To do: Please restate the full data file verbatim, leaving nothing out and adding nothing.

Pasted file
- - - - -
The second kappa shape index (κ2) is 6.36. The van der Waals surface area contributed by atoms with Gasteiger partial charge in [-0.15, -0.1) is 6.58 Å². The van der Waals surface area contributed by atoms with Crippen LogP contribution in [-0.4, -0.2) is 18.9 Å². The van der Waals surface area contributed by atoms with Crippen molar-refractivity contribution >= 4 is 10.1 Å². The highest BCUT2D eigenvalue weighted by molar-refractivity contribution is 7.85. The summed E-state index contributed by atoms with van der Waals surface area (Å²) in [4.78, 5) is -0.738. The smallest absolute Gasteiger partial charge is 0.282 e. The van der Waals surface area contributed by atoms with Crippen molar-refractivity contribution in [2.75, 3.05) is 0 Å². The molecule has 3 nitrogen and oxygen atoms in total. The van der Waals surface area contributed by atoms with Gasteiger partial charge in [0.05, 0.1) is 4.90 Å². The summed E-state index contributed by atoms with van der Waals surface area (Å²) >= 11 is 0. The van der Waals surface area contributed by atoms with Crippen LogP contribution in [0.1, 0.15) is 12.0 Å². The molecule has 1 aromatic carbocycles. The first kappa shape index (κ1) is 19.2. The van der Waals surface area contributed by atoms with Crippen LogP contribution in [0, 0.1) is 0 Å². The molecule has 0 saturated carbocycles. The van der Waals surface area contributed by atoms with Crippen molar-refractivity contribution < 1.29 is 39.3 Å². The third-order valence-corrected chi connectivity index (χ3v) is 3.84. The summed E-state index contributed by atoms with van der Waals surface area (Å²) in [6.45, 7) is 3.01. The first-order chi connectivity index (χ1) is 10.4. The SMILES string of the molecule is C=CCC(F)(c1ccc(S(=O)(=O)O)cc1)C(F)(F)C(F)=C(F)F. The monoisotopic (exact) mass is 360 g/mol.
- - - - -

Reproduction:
The second kappa shape index (κ2) is 6.36. The van der Waals surface area contributed by atoms with Gasteiger partial charge in [-0.15, -0.1) is 6.58 Å². The van der Waals surface area contributed by atoms with Crippen LogP contribution in [-0.4, -0.2) is 18.9 Å². The van der Waals surface area contributed by atoms with Crippen molar-refractivity contribution >= 4 is 10.1 Å². The highest BCUT2D eigenvalue weighted by molar-refractivity contribution is 7.85. The summed E-state index contributed by atoms with van der Waals surface area (Å²) in [4.78, 5) is -0.738. The smallest absolute Gasteiger partial charge is 0.282 e. The van der Waals surface area contributed by atoms with Crippen molar-refractivity contribution in [2.75, 3.05) is 0 Å². The molecule has 3 nitrogen and oxygen atoms in total. The van der Waals surface area contributed by atoms with Gasteiger partial charge in [0.05, 0.1) is 4.90 Å². The summed E-state index contributed by atoms with van der Waals surface area (Å²) >= 11 is 0. The van der Waals surface area contributed by atoms with Crippen LogP contribution in [0.1, 0.15) is 12.0 Å². The molecule has 1 aromatic carbocycles. The first kappa shape index (κ1) is 19.2. The van der Waals surface area contributed by atoms with Crippen LogP contribution in [0, 0.1) is 0 Å². The molecule has 0 saturated carbocycles. The van der Waals surface area contributed by atoms with Crippen molar-refractivity contribution < 1.29 is 39.3 Å². The third-order valence-corrected chi connectivity index (χ3v) is 3.84. The summed E-state index contributed by atoms with van der Waals surface area (Å²) in [6.45, 7) is 3.01. The first-order chi connectivity index (χ1) is 10.4. The SMILES string of the molecule is C=CCC(F)(c1ccc(S(=O)(=O)O)cc1)C(F)(F)C(F)=C(F)F. The monoisotopic (exact) mass is 360 g/mol.